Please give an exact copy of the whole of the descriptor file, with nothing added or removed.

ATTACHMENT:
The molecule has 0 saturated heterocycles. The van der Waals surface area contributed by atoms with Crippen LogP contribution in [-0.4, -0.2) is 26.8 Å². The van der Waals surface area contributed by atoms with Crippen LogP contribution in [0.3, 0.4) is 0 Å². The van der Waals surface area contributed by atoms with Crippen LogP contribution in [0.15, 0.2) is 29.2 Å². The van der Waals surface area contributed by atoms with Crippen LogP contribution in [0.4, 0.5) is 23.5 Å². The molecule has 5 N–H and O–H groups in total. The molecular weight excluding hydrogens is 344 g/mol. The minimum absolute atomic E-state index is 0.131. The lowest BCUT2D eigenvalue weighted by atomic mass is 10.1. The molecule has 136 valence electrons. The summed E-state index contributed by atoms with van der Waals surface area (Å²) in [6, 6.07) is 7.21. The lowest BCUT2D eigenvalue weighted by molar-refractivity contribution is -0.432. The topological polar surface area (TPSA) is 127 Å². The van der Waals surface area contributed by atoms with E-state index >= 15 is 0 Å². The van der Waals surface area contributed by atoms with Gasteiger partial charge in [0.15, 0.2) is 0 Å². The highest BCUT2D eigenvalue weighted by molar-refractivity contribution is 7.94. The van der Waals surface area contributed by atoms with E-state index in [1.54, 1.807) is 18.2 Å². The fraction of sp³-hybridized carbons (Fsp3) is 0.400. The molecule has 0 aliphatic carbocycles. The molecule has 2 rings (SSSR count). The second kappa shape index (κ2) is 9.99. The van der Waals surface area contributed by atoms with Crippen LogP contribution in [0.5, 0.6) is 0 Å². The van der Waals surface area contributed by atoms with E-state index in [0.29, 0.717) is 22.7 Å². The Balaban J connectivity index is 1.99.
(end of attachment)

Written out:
The molecule has 0 saturated heterocycles. The van der Waals surface area contributed by atoms with Crippen LogP contribution in [-0.4, -0.2) is 26.8 Å². The van der Waals surface area contributed by atoms with Crippen LogP contribution in [0.3, 0.4) is 0 Å². The van der Waals surface area contributed by atoms with Crippen LogP contribution in [0.15, 0.2) is 29.2 Å². The van der Waals surface area contributed by atoms with Crippen LogP contribution in [0.4, 0.5) is 23.5 Å². The molecule has 5 N–H and O–H groups in total. The molecular weight excluding hydrogens is 344 g/mol. The minimum absolute atomic E-state index is 0.131. The lowest BCUT2D eigenvalue weighted by atomic mass is 10.1. The molecule has 136 valence electrons. The summed E-state index contributed by atoms with van der Waals surface area (Å²) in [6, 6.07) is 7.21. The lowest BCUT2D eigenvalue weighted by molar-refractivity contribution is -0.432. The topological polar surface area (TPSA) is 127 Å². The van der Waals surface area contributed by atoms with E-state index >= 15 is 0 Å². The van der Waals surface area contributed by atoms with Gasteiger partial charge in [0.15, 0.2) is 0 Å². The highest BCUT2D eigenvalue weighted by molar-refractivity contribution is 7.94. The van der Waals surface area contributed by atoms with E-state index in [1.54, 1.807) is 18.2 Å². The fraction of sp³-hybridized carbons (Fsp3) is 0.400. The molecule has 0 aliphatic carbocycles. The molecule has 2 rings (SSSR count). The second kappa shape index (κ2) is 9.99. The van der Waals surface area contributed by atoms with Crippen LogP contribution in [0.5, 0.6) is 0 Å². The van der Waals surface area contributed by atoms with E-state index in [0.29, 0.717) is 22.7 Å². The Balaban J connectivity index is 1.99.